As part of it's tour series the ship offers a behind the
scenes look at how the stage in the Walt Disney Theater
is worked. It is hosted by one of the stages stewards
and over the course of about an hour you are introduced
to the stage manager, costume coordinator and the stage
If you are a theater lover, performer or work in a company regularly you will love this tour. First I can't imagine a more lovely theater to take a tour of and second this theater's only equals lie on land. The Walt Disney Theater is the most technologically advanced theater on the seven seas and as a comparison, if you've seen Phantom of the Opera and marveled at the stage work and automation bare this in mind: Any theater with a moveable or programmable set works off of channels much like the channels that are on a mixing console for audio or a lighting console for lights. Phantom's stage had 8 channels of programmable movement. The Walt Disney Theater has 96 channels of programmable movement (believe me that is a lot)! While that is a more technical example of the theater's capacity as far as efficiency and ability to change sets and scenery it is one of the most profound examples of it's technological dominance. In fact that information was given to us by the head stage technician who had come to the Magic after being a part of the national tour of Phantom of the Opera in Australia.
As well our costume coordinator came from the same Australian tour and she had some great information about costumes on board. We had as our examples sections of costumes from Voyage of the Ghost Ship: the previous production on the Magic before Hercules the Muse-ical (which can be seen on the Disney Wonder). The costumes were very elaborate and we had the opportunity to feel the weight of some of them. Myself and another tour 'victim' were lucky enough to get the chance to try on some of the costumes. She got to wear one of the ball gowns that the ladies wear at the end of Voyage of the Ghost Ship and I was slated to wear the Captain's jacket (it was gorgeous, encrusted with jewels and embroidery; probably weighed about 15-20 pounds). Unfortunately I was too tall to wear that particular costume so I got the next best thing: I got to wear a dress. Actually I wore the male Muse's dress from Hercules and it fit like a glove (an Isotoner to be exact!). While I try not to make a regular habit of dressing in drag this was an occasion to take one for the team as it provided much entertainment for the rest of the tour group (I know there are a couple of photographs floating around the site somewhere of this golden moment). To get back to the important information: the price tag on the costumes for the Voyage of the Ghost Ship (for a cast of 10-15) was $58,000. That's quite a budget huh?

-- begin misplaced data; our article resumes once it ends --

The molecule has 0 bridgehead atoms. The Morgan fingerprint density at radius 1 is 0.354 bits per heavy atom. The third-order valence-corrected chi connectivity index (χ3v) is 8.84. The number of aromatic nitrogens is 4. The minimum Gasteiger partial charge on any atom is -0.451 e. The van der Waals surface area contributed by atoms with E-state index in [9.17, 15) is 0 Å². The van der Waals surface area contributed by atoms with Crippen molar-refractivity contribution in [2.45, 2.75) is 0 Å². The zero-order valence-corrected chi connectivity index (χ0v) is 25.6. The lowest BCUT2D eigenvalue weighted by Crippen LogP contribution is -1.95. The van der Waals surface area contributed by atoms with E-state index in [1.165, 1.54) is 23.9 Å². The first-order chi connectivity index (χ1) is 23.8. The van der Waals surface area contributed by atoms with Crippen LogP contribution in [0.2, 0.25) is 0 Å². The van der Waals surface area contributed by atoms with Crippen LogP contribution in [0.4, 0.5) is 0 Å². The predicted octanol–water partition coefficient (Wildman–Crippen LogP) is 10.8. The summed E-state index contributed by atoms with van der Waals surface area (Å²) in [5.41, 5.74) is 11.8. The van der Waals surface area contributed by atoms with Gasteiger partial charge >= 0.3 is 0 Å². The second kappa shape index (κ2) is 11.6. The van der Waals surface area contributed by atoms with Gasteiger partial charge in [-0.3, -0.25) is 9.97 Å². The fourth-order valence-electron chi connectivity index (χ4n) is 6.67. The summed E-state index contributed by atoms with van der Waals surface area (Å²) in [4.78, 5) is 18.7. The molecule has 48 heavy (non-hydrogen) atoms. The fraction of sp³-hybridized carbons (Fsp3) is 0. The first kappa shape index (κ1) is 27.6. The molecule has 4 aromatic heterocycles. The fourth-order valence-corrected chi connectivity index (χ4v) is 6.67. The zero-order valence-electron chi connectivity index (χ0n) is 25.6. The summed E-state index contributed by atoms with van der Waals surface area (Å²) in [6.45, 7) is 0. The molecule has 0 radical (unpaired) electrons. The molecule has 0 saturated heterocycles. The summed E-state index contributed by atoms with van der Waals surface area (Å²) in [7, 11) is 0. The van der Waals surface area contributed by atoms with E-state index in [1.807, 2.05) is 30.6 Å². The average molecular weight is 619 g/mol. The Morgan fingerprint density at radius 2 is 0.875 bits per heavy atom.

After getting acquainted with the ways in which the theater operated we had the opportunity to go up onto the stage and have a look behind the scenes. While we weren't allowed to travel below the stage into the trap or behind the flats in the wings we got a good feel as to what it is like to stand on a stage on the sea. This is a one of a kind experience for anyone interested in the theater because you have the opportunity so see, touch, wear, hear and learn the mechanics of not only running a world class theater but a world class theater at sea.